Ecotricity logotype
/Our news/2018/Ecotricity launching new mobile phone network

Our news

Article tags
Article tags
  • nature
  • energy
  • ecotalk
Browse archives
Our news

New mobile service fights Wildlife Armageddon

Press enquiries

If you are a journalist with a media enquiry, please contact our Press Office by email at

For all other general enquiries, please call 01453 756 111 or email

By Max Boon
26 Jun 2018
New mobile service fights Wildlife Armageddon - Image 1

A new mobile phone service called Ecotalk has launched to reverse the massive decline in Britain’s insect numbers by buying farmland and giving it back to nature.

The country is currently in the midst of what experts like Chris Packham are calling an ‘ecological apocalypse.’ The country is reporting massive declines in many kinds of insects, with species of bees, butterflies, ladybirds and moths already facing extinction.

The decline is driven by several factors – the biggest being land for nature lost to intensive farming. Shockingly, Britain has lost over 95% of its flower-rich grassland in the last 100 years.

Ecotalk will tackle this alarming loss of land for wildlife by harnessing people’s mobile bill money for good – buying land that will then be given back to nature. Purchased land will be expertly ‘rewilded’ creating new habits and homes for insects, tackling the country’s loss of wildlife and need for biodiversity head-on. 

Ecotricity, the world’s first green energy company, is providing power from the wind and sun to match customer usage on Ecotalk – ensuring that all calls, texts and data on the network-side are carbon neutral.

Switching to Ecotalk is easy, and the service runs on the market-leading EE network, known for its best-in-class coverage and superfast 4G data speeds. Ecotalk customers will benefit from Ecotricity’s legendary customer service and 30-day sim-free rolling contracts – from just £7.50 per month. 

Dale Vince, founder of Ecotalk said: “For years we’ve all been a bit pre-occupied by the plight of the rainforests, ice caps and problems in other parts of the world. We have been mostly oblivious to our very own wildlife apocalypse, right here in our own country – a near collapse of the ecosystems that make Britain a green and pleasant land.

“I feel like saying ‘never mind the rainforests’ – though I do mind, but we have a massive problem right here in our backyard. We’ve launched Ecotalk to give people the chance to do something about this problem – we’re going to harness something as simple and ubiquitous as mobile phone use and with it reduce the loss of habitat for Britain’s creatures – great and small.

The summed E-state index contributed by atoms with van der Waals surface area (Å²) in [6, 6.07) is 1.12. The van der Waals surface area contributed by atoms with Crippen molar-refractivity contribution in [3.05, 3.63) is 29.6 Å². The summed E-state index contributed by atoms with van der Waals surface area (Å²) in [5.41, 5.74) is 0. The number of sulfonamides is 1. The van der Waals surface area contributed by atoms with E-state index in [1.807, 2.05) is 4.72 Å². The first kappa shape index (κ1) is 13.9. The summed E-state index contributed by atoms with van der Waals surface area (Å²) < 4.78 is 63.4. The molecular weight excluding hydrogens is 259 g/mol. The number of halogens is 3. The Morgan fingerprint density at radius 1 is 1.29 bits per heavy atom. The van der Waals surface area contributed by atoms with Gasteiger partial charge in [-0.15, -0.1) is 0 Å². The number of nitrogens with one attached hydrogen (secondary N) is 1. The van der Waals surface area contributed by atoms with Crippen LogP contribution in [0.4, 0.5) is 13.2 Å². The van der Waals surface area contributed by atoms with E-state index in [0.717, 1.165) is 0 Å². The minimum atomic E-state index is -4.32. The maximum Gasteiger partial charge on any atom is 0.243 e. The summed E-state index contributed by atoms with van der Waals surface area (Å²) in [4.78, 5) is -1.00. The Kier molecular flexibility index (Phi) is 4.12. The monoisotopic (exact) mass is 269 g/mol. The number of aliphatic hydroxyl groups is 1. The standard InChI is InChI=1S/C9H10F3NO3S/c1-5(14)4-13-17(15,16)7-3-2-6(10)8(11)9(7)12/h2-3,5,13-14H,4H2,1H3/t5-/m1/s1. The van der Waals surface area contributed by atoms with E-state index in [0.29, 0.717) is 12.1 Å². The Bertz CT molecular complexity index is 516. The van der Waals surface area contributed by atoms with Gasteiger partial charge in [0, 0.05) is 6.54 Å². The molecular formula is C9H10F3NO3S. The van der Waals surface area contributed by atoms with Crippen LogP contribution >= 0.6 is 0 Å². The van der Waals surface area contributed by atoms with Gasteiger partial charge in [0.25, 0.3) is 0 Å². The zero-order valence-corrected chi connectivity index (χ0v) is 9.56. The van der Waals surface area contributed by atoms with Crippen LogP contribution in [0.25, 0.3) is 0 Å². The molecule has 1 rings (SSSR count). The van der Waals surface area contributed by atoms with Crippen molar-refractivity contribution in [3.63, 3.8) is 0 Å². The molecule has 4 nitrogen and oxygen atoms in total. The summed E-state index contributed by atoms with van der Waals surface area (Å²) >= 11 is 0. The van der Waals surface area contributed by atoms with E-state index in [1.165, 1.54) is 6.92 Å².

“Farming is the biggest cause of habitat loss and wildlife decline, so it’s farmland that we need to give back, to make room for nature. Rather urgently. That’s our focus.” 

Later this year, Ecotalk will expand to include landline and home broadband services – and will follow the same principles as the mobile service.

For more information about Ecotalk – visit

Similar articles

Ecotricity Explains – What is battery storage?

Getting to 100% renewables isn’t only about building more windmills, sun mills and gasmills. That’s why we’re also building and innovating in the field of energy storage.

Manifesto book with long shadow

Get the book!

Manifesto out now

Dale Vince portrait with bandana

Our founder Dale Vince shares his thoughts on the green revolution

Explore the site

Don’t just take our word for it…

Ecotricity is recommended by
Ethical Consumer Best Buy logo
  • Our story
  • Our mission
  • Our manifesto
  • 29 years of Ecotricity
  • Ecotricity innovation
  • Walking the talk
  • Our partners
  • Our news
  • Your green energy
  • Ecotalk
  • Solar power export
  • Smart meters
  • Britwind
  • Carbon Footprint Calculator
Ecotricity logotype

Climate Clock

The Climate Clock is a version of the Doomsday clock that has been running since 1947 - this tracks the risk of global man-made disaster, through man made technology (like nuclear weapons) - displaying the minutes and seconds left before midnight, when disaster strikes. The climate crisis is a small part of the calculations made.
The climate clock uses a similar approach, but, focuses only on the climate crisis - which is the biggest and most urgent existential threat we face.
"The Climate Clock is a countdown to the biggest man-made disaster we face - but also a measure by which we can track our progress - moving from fossil to renewable energy. It shows we have no time to lose - the clock is ticking…" Dale Vince, OBE.